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Math Help - Pigeon-hole Principle

  1. #1
    MHF Contributor alexmahone's Avatar
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    Pigeon-hole Principle

    We chose n + 2 numbers from the set 1, 2, ..., 3n. Prove that there are always two among the chosen numbers whose difference is more than n but less than 2n.
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  2. #2
    MHF Contributor Also sprach Zarathustra's Avatar
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    Re: Pigeon-hole Principle

    Quote Originally Posted by alexmahone View Post
    We chose n + 2 numbers from the set 1, 2, ..., 3n. Prove that there are always two among the chosen numbers whose difference is more than n but less than 2n.
    The solution is from the net, in "my words",http://www.worldscibooks.com/etextbo...177_chap01.pdf

    page: 16, #11



    First, denote the largest chosen number from [1,3n] as 3n-a, a can be 0.

    Second, we add a to our all chosen numbers, that would not change the result:

    Say, if x_i and x_j are chosen ones, x_i-x_j=t; then by adding to x_i and x_j a we will still get (x_i+a)-(x_j+a)=t.

    So by adding a to the largest chosen, 3n-a, we will get 3n.

    Now, we have two cases, one is if one of n+1 other chosen numbers is from [n+1,2n-1],

    if so, we are done, if x_k\in [n+1,2n-1], then n<3n-x_k<2n.

    The second case is if the other n+1 chosen numbers are from [1,n] and [2n,3n-1].

    Now, consider the following n pairs:

    (1,2n), (2,2n+1),...,(i,i+2n-1),...,(n,3n-1)

    (If (x,y) is a asome above pair then x is from [1,n] and y is from [2n,3n-1])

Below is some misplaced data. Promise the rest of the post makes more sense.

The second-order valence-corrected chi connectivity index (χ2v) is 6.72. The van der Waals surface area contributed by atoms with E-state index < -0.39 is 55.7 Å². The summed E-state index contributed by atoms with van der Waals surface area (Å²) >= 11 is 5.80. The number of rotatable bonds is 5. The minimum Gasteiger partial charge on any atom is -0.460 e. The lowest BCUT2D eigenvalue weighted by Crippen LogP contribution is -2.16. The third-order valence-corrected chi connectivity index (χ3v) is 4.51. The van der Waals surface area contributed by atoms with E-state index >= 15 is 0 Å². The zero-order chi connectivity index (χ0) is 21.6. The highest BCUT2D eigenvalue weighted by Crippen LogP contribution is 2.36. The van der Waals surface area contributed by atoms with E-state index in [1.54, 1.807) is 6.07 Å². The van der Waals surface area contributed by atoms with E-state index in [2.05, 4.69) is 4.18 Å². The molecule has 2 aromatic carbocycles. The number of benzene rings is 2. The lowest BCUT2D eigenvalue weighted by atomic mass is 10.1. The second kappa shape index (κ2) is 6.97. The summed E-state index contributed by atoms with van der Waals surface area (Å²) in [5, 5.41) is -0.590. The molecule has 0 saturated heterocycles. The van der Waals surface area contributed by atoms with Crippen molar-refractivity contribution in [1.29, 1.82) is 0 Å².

So, we have n pairs, but we choose n+1 numbers, then there must to be one pair with two chosen elements.

    Say, that is (k,k+2n-1), x=k, y=k+2n-1,

    n<y-x=k+2n-1-k=2n-1<2n
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  3. #3
    MHF Contributor alexmahone's Avatar
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    Re: Pigeon-hole Principle

    How come "a" doesn't figure in the rest of the solution?

    For example, how do you consider the pair (1, 2n)? Shouldn't the smallest number of the set now be "a"?
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  4. #4
    MHF Contributor Also sprach Zarathustra's Avatar
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    Re: Pigeon-hole Principle

    Quote Originally Posted by alexmahone View Post
    How come "a" doesn't figure in the rest of the solution?

    For example, how do you consider the pair (1, 2n)? Shouldn't the smallest number of the set now be "a"?

    The pair (1,2n) is ordered set that contains two elements, one from [1,n] and one from [2n,3n-1].

    (1,2n) - 1 is from closed interval [1,n] ; 2n is from closed interval [2n,3n-1].
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    MHF Contributor alexmahone's Avatar
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    Re: Pigeon-hole Principle

    Quote Originally Posted by Also sprach Zarathustra View Post
    The pair (1,2n) is ordered set that contains two elements, one from [1,n] and one from [2n,3n-1].

    (1,2n) - 1 is from closed interval [1,n] ; 2 is from closed interval [2n,3n-1].
    But I thought you added "a" to all the numbers in the second step. So shouldn't we have (1+a, 2n+a) etc?
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  6. #6
    MHF Contributor Also sprach Zarathustra's Avatar
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    Re: Pigeon-hole Principle

    Quote Originally Posted by alexmahone View Post
    But I thought you added "a" to all the numbers in the second step. So shouldn't we have (1+a, 2n+a) etc?

    Okay!

    The adding a needed only at the first stage, the purpose was eliminate closed interval [n+1,2n-1].
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